if a plea is made knowingly, intelligently, and voluntarily).8 In
that study, we examined judges' use of different strategies associ-
ated with the evaluation of guilty pleas. Below, we expand from
that study to highlight how  psychological research can better
inform state court judges' decisions.

   As this article focuses on the validity of pleading guilty and
the substance of plea colloquies, we begin with a brief discussion
of roles and responsibilities in this domain.9 Specific to plea hear-
ings, judges  who  responded   to our  survey  overwhelmingly
believed it is their role to ensure the validity of guilty pleas (See
Graph  1). However, less than one-third of judges believed it was
their responsibility alone to assess plea validity; the majority of
judges believed they share this responsibility with defense attor-
neys  and  prosecutors. On  average, judges perceived  defense

Authors Note: We are extremely grateful to the judges who reviewed our sur-
vey materials and the judges who took the time to participate in our study. As
researchers, we recognize the importance of hearing the perspectives and
experiences of judges (and others in the legal system); gaining this insight helps
psychological and criminological research to be more impactful and helpful.
The results presented here are based on a survey of state court judges con-
ducted in February and March 2020. Thank you to the American Judges Asso-
ciation for sharing this research opportunity. This work was completed outside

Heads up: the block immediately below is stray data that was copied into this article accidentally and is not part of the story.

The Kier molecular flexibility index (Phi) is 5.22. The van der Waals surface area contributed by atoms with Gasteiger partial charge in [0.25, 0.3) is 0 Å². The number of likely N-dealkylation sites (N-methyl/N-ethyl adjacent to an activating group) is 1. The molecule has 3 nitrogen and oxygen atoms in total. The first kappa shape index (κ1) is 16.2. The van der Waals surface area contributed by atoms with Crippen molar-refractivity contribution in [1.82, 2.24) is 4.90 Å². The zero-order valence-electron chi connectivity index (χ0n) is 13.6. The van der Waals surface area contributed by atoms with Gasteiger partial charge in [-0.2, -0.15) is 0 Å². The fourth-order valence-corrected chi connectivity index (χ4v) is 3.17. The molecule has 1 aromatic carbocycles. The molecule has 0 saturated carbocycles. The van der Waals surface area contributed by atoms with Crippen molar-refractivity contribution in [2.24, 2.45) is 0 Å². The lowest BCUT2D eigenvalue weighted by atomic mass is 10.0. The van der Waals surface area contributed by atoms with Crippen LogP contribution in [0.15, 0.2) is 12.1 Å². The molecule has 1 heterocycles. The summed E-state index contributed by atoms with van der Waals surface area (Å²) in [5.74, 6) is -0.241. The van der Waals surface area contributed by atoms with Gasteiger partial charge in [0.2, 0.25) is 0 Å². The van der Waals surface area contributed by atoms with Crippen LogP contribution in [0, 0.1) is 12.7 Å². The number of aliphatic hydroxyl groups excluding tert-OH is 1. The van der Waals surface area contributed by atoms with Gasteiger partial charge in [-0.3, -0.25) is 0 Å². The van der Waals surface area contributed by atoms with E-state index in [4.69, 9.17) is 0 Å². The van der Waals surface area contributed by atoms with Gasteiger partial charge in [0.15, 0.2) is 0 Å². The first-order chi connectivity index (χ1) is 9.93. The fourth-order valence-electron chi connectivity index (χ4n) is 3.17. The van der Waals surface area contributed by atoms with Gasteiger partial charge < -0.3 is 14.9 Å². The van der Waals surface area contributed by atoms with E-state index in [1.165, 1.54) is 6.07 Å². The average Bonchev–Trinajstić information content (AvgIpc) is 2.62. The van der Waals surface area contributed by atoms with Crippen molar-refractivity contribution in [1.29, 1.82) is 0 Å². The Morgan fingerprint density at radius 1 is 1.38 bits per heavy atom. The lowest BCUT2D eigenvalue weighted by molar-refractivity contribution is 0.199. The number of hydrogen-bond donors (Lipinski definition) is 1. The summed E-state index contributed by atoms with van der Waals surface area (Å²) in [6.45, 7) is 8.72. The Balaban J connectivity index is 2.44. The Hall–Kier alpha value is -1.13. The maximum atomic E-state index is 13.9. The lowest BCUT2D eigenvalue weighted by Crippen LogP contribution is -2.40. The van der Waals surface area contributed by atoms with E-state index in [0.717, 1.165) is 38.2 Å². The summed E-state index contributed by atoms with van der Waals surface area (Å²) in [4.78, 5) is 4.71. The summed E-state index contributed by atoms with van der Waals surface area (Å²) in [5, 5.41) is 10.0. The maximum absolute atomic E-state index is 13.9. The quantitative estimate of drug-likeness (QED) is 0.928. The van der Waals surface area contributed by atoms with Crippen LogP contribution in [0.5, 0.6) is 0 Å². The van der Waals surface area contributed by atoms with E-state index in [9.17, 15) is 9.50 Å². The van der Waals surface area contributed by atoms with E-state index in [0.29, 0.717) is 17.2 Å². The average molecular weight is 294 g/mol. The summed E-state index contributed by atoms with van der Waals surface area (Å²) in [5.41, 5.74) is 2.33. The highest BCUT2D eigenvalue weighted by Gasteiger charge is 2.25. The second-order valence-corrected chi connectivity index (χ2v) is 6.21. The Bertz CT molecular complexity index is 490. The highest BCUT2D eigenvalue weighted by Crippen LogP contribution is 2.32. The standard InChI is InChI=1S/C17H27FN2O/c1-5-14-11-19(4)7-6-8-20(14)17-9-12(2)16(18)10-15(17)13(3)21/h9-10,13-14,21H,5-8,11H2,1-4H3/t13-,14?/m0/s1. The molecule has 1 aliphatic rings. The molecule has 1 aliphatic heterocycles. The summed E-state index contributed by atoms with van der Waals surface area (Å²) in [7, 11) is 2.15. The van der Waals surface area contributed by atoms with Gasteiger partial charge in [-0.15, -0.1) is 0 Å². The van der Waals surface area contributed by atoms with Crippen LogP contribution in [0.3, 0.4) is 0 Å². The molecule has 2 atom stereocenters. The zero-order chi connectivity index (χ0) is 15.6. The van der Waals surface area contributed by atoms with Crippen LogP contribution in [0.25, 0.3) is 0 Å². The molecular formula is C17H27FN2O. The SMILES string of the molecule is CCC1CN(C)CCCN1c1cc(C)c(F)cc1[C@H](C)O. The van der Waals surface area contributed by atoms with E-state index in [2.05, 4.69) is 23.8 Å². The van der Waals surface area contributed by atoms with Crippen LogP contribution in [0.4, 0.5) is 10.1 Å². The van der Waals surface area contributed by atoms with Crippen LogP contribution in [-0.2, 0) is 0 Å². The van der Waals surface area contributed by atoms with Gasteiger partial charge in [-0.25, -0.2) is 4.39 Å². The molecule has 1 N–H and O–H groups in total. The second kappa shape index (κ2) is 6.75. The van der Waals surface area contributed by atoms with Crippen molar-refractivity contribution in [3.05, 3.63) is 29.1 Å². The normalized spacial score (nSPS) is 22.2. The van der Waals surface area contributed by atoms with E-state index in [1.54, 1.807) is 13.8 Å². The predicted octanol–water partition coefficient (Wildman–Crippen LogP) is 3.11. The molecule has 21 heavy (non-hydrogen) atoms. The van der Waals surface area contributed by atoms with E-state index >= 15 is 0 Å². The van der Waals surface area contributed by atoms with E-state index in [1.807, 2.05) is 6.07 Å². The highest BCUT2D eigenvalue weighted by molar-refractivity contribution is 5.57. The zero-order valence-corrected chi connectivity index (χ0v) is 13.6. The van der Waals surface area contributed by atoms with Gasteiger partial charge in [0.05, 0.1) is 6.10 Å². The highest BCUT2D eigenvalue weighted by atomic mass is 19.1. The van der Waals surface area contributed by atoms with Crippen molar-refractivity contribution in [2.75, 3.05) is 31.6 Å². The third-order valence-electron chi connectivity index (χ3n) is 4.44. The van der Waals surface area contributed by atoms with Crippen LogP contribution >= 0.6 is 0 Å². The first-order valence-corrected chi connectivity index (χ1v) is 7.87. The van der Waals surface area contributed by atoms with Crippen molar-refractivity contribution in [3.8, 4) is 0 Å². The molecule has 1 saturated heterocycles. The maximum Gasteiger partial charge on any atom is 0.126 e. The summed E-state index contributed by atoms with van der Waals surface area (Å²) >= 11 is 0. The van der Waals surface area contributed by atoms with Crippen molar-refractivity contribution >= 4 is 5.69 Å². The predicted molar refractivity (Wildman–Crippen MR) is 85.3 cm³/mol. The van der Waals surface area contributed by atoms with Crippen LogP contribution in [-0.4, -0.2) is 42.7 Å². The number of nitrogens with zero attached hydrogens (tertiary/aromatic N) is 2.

of Dr Jason Cantone's position at the Federal Judicial Center The views
expressed herein are those of the authors and are not the views of the Federal
Judicial Center or its board.

1.  In re United States, 32 E4th 584, 588 (6th Cir. 2022); see also FED.
    R. CRIM. P 11(c)(1).
2.  32 F4th at 588-590.
3.  Id. at 594.
4.  Boykin v Alabama, 395 U.S. 238 (1969); see Tina M. Zottoli et
    al., State of the States: A Survey of Statutory Law, Regulations and Court
    Rules Pertaining to Guilty Pleas Across the United States, 37 BEHAV SCI.
    & L. 388, 414-15 (2019).

5. OR. REV STAT. § 135.432(1)(b) (2021).
6. For a greater discussion of expanding judicial involvement, see Jed
   S. Rakoff, Why Innocent People Plead Guilty, N.Y. REV BooKs (Nov.
   20, 2014); Jenia Iontcheva Turner, Judicial Participation in Plea Nego-
   tiations: A Comparative View, 54 AM. J. COMPAR. L. 199 (2006); and
   Jenia I. Turner, Transparency in Plea Bargaining, 96 NOTRE DAME L.
   REV 973 (2021).
7. See Allison D. Redlich, The Validity of Pleading Guilty, in 2 ADVANCES
   IN PSYCHOLOGY AND LAW 1 (Brian H. Bornstein & Monica K. Miller
   eds., 2016).
8. Kelsey S. Henderson et al., Judicial Involvement in Plea-Bargaining, 28
   PSYCH. PUB. PoIY & L. 356, 358 (2022). Additionally, we asked a
   number  of questions about judges' experiences and perceptions of
   expanded judicial involvement (i.e., participation in plea negotia-
   tions). For example, judges were asked about their perception of the
   benefits and risks of such involvement. A discussion of those find-
   ings is outside the scope of this paper. However, interested readers
   can find more on those results by emailing the authors.
9. Id. The graphs and analyses below stem from the data in our survey
   of state judges.

44  Court Review  - Volume 59